- Ochre, where we had a one very good dish (Tasmanian salmon mi-cuit with ginger-lime sauce and cucumbers) and another that was less to our taste (char-grilled kangaroo sirloin with chili glaze, sweet potato fritters and bok choy). We had similarly mixed results with the wine (a nice Adelaide Hills Petaluma White Label Chardonnay and a barely drinkable Innocent Bystander Pinot from the Yarra Valley) and the service.
- Tamarind. We began with a plate of three appetizers: Yuzu lemongrass cured salmon with honey-maple béchamel tobiko and lemongrass oil; citrus-infused tuna with wasabi mayonnaise, ponzu pearls, citrus curd and salmon roe; and slow-braised beef cheeks with smoked mash, saffron, tumeric and jus. Main course was a whole, roasted baby Barramundi with tamarind, chili and garlic sauce. The appetizers (especially the salmon and beef cheeks) were very good. The Barramundi was beautifully done, although a bit mushy, presumably from being slightly overcooked. Wine was a rather disappointing 2013 Mornington Penninsula Pinot from Stonier.
- Salt House is a popular restaurant and bar with a great atmosphere, located in the middle of the city’s yacht basin. Our meal consisted of two dishes, both of which we enjoyed: Fried coconut coral trout with tarter sauce, Moroccan-seasoned steak fries and cole slaw; and spinach salad with chilled king prawns. Each, as part of a very reasonably-priced $20 lunch special, came with a choice of drinks (we chose a decent Morgan Bay chardonnay and a Cooper IPA).
- Tha Fish, like most of our previous restaurants, is located on the boardwalk. We began with a starter of deep-fried white bait (baby fish) with lime aioli. This was followed by two pretty good entrees: Char-grilled Moreton bugs with basil risotto, pea puree and saffron oil, and pan-seared Red Emperor fish with thai-spiced pumpkin puree, peanuts, water chestnuts and bok choy stir-fry with coconut rice. This was accompanied by a nice 2012 Eden Valley chardonnay from Hill Smith. Nor could we pass up a very interesting (and very good) dessert of peach tart tartine with fig caramel sauce, Drambuie and fig ice cream.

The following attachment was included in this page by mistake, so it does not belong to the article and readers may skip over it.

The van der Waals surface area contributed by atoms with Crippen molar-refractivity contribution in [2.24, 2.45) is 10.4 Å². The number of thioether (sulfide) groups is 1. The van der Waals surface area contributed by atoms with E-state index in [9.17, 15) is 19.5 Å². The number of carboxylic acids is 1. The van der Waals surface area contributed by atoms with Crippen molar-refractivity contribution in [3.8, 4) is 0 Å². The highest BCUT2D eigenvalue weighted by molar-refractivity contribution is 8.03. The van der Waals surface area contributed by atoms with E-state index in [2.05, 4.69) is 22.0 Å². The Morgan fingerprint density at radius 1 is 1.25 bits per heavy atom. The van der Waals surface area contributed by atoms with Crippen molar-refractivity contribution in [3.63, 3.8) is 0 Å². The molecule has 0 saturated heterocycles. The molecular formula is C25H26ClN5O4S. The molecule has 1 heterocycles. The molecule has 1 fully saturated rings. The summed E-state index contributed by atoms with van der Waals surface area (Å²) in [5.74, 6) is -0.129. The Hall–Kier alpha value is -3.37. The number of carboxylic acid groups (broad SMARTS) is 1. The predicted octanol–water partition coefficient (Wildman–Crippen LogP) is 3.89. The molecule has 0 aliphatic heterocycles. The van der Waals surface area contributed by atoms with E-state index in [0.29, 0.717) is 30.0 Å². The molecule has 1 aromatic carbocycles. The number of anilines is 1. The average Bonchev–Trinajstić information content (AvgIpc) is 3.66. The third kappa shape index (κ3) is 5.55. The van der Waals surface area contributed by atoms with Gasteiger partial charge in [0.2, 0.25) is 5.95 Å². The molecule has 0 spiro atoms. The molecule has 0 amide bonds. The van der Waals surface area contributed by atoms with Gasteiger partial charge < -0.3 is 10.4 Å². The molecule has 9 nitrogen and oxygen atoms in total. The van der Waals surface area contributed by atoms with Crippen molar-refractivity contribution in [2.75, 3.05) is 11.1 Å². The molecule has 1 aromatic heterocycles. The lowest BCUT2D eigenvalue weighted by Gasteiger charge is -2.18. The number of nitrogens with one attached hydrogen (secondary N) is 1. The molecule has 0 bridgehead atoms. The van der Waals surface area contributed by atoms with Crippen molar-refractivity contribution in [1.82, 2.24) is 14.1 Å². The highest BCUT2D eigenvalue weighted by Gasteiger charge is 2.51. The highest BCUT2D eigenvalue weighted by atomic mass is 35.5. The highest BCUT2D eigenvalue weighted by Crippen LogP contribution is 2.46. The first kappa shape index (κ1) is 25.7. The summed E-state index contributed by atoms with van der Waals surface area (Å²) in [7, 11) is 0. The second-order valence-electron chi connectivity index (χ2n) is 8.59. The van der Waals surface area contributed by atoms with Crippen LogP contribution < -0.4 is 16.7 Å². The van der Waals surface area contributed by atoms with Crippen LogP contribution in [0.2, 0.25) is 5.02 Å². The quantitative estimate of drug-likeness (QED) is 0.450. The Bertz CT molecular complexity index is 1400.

Our Cairns Hotel was the Pullman Reef Hotel (an Accord hotel which also had a casino in it). The location was excellent…right by the wharf and boardwalk. The layout of the building is a little strange. For example, to access the hotel’s restaurant, you have to go outside to a different entrance. Right now, the only bar is in the casino (we understand they are undergoing a reservation which will include a more accessible bar). The rooms are clean, nicely sized and comfortable. A multi-country plug is provided in the room, along with a hot pot for tea/coffee. Shampoo/conditioner are in room but you have to ask for lotion or shower caps. Our room has a small balcony but no water view. The staff tried to be very helpful but gave conflicting answers to some of our questions..such as, which entrance is the one called the wharf casino entrance (we got several conflicting answers). Oh well, they do try hard. Dinner reservations were made properly and taxis came as scheduled. But all-in-all, it was a very pleasant and comfortable stay.